Snatch straps are not safe in high stress situations like this

The shovel is your friend

Yep, I get it; using a shovel might be hard work and take some time, but it is one of the best and safest ways to get a bogged 4WD moving again. A few minutes on the end of a shovel will make a 4WD recovery much safer.

At the very least, get your mates to dig; you have to drive the 4WD after all!


Take the easy way out

Get the shovel out!

Know where you are going

Australia is a big place. A really, really big place. If you head out without the right maps or GPS and lose your way, you can be put at serious risk trying to find civilisation again. Paper maps are essential, and you need to know how to use them. Above and beyond that, an offroad GPS is cheap as chips these days, and will make your life much easier and safer.

What are your communication options?

If you are heading into an area where you are unlikely to have mobile phone reception, how would you communicate with someone if you needed to? UHF radio’s are cheap, and extremely useful. They are also found in almost every well used 4WD. From there though, you have a heap of other options; satellite phones, SPOT GPS, HF radio’s and your basic Epirb.

Your communication options should be reflected in how remote the trip is, who you are travelling with, your experience and the probability of something going wrong. Stay safe!


Hitting a sand wall at high speed

How would you call for assistance?

Avoid going alone

It’s always better to travel with at least one other vehicle. I can tell you from personal experience that you will always feel more comfortable travelling with another car. Obviously, this is not always possible, and if you have a reliable 4WD coupled with the right gear and understanding you are on the right track.


Big Tagon Beach

A second vehicle is always a good idea

Carry a first aid kit

You can pick up a really good first aid kit for under $100. Considering it could save your life (or someone elses!) one day, they are a cheap investment. We also carry a St Johns first aid book; despite having first aid training I wouldn’t remember the correct way to treat every single injury.



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Keep your thumbs outside of the steering wheel

When you are driving along a 4WD track the wheels of your 4WD get knocked one way and the other, which in turn moves the steering wheel. Make sure you don’t keep your thumbs wrapped around the steering wheel on the inside. If the wheels bite, it will flick your steering wheel around and likely break one of your thumbs. Not something you want to happen; keep your thumbs outside of the steering wheel!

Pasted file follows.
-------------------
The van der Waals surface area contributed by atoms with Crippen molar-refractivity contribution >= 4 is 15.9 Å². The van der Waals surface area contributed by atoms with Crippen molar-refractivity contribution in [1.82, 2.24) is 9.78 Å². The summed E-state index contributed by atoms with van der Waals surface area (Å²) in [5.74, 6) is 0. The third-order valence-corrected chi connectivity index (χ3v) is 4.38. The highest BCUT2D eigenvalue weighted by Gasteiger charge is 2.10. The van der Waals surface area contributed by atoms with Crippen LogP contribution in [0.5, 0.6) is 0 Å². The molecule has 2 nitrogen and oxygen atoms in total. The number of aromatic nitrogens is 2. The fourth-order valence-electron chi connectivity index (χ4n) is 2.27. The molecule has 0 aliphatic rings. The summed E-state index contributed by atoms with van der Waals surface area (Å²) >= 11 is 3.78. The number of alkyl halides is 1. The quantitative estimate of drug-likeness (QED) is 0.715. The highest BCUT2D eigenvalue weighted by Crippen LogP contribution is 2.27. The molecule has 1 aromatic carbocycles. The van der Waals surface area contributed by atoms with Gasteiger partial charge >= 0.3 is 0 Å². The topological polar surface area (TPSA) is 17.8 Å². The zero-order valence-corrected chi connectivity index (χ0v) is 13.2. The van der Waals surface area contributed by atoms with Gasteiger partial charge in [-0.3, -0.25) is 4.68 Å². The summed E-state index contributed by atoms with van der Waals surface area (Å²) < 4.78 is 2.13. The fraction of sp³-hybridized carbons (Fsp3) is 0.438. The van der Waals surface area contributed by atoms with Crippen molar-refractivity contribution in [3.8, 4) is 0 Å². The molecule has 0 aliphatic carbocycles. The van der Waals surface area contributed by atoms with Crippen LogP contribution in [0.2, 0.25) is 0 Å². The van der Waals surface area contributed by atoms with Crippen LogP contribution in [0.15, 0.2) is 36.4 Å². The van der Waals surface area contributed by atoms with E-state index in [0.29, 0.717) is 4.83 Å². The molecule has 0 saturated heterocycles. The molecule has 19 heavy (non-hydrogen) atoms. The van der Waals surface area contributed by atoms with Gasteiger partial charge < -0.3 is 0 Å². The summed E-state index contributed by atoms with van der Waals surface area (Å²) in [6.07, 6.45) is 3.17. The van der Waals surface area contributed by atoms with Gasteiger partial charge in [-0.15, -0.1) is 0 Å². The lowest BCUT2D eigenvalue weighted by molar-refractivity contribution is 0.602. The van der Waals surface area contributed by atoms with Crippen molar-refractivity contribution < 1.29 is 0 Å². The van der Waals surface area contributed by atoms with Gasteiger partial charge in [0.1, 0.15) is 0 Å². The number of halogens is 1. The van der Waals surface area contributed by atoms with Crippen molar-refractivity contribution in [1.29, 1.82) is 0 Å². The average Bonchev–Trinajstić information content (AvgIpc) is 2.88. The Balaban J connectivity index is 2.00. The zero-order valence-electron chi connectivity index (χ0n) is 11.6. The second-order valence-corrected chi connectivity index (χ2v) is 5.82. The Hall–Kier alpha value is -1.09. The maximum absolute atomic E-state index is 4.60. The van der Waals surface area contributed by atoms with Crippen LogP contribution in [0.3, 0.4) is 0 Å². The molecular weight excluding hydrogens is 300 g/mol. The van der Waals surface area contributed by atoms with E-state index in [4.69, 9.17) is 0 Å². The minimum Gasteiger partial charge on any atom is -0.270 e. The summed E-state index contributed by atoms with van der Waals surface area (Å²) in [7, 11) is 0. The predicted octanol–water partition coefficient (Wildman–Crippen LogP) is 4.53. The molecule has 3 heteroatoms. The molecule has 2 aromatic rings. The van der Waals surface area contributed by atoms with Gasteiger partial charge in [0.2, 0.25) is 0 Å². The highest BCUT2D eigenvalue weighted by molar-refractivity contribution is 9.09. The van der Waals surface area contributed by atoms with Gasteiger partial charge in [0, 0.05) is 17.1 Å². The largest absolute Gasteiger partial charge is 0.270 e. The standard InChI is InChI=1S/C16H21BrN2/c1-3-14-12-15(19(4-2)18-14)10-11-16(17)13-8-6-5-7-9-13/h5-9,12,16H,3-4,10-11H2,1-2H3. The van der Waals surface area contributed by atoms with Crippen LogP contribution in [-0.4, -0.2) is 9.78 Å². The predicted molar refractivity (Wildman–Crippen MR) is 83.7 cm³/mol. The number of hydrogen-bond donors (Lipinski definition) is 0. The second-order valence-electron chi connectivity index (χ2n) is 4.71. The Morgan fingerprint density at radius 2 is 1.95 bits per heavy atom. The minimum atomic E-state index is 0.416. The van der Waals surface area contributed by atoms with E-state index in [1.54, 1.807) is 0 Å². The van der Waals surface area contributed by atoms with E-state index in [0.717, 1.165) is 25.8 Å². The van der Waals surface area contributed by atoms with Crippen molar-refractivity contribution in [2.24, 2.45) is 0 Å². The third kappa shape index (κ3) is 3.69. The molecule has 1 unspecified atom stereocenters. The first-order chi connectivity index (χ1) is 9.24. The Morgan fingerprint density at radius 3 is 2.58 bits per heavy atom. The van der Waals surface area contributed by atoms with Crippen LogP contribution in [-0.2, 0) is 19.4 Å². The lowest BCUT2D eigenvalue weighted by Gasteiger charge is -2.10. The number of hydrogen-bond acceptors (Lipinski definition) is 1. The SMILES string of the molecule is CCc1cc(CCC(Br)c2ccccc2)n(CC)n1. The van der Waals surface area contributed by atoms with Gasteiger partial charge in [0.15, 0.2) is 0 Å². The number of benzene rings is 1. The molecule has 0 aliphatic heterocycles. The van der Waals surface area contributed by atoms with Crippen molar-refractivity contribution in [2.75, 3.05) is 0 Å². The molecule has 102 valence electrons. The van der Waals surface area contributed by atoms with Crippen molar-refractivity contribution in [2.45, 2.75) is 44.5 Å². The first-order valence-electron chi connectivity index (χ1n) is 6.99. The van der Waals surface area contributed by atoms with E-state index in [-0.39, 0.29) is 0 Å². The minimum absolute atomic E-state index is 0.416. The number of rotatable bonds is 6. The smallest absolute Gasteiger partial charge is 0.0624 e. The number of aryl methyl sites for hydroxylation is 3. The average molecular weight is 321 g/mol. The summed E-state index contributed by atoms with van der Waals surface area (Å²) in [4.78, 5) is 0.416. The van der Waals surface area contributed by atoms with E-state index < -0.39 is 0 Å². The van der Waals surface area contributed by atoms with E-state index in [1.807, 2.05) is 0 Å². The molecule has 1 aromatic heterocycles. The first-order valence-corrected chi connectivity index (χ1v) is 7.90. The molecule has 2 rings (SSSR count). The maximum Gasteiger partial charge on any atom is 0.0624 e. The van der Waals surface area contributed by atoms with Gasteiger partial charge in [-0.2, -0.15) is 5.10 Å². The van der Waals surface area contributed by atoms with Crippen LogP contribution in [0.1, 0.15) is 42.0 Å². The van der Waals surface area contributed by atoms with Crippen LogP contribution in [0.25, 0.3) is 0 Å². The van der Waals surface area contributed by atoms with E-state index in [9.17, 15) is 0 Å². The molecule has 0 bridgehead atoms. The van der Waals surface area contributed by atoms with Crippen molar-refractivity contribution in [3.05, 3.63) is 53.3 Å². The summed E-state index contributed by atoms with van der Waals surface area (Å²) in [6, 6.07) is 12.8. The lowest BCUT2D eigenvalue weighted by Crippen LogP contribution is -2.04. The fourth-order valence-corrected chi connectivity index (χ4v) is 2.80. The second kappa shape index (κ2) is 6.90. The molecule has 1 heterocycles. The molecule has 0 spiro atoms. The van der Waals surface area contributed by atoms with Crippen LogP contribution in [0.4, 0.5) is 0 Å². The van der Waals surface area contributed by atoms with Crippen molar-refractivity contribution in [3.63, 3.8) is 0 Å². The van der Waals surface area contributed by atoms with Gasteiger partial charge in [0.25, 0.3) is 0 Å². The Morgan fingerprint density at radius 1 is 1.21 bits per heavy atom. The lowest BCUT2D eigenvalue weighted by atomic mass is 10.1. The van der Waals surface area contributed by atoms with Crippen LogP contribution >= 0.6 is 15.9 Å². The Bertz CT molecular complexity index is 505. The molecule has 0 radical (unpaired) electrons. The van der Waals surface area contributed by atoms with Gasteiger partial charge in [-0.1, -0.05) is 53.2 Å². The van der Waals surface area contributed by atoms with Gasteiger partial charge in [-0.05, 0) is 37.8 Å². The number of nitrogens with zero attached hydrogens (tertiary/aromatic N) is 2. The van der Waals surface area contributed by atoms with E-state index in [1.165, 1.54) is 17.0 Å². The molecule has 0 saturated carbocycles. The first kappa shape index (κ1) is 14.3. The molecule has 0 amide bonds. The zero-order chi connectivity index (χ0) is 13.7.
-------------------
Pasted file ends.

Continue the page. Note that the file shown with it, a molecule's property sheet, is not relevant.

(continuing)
Wear decent footwear in slippery terrain

The good old pluggers (thongs/flip flops) are an extremely popular bit of footwear for 4WDing in Australia. It’s almost an Aussie standard. The thing is though, if you slip on a steep hill in your thongs, you’ve got a pretty good chance of hurting yourself. Wear some decent shoes or boots, so you have more grip, and if you do slip over you reduce the chance of a rolled or broken ankle!


4WD footwear

Wear some decent shoes!

The reverse hill start (for manual vehicles)

With the number of automatic 4WD’s on the market this is becoming less and less used, but for manual 4WD’s, you should know how to do the reverse hill start. Lets say you are making your way up a muddy, slippery and steep hill and you manage to stall your vehicle. You instinctively jump on the brakes, and hope that the vehicle doesn’t slide backwards. What you should do next is pop the car into reverse gear, and let the clutch out. This means the gearbox on your 4WD is stopping all 4 wheels from turning.

From there, to reverse in a controlled manner downhill, all you need to do is turn the car on with the clutch out and the vehicle in reverse (low range). It will start, and reverse down the hill with zero wheel slip and you can control it perfectly. The danger of not doing this is that in between letting the clutch out and taking your foot off the brake your 4WD can begin to slip. Once it starts to slip, you are in serious danger.


Reverse stall position

Know how to safely reverse down a hill

You don’t need every accessory on the market

With the huge number of 4WD accessories on the market today, its seems like people modify their 4WD without any real purpose! The irony of it is often those who have less modifications have seen more of Australia than those with high accessorised 4WDs. The truth is, reliability is far more important than suspension lifts, bigger tyres and

Lockers

. Of course, that’s not to say they don’t have their place, but don’t let it put you off enjoying yourself in a stock, or mildly modified 4WD.

Do you really need all those 4WD accessories?


4WD Accessories

You don’t need every accessory on the market to have a good time

You are responsible for looking after the bush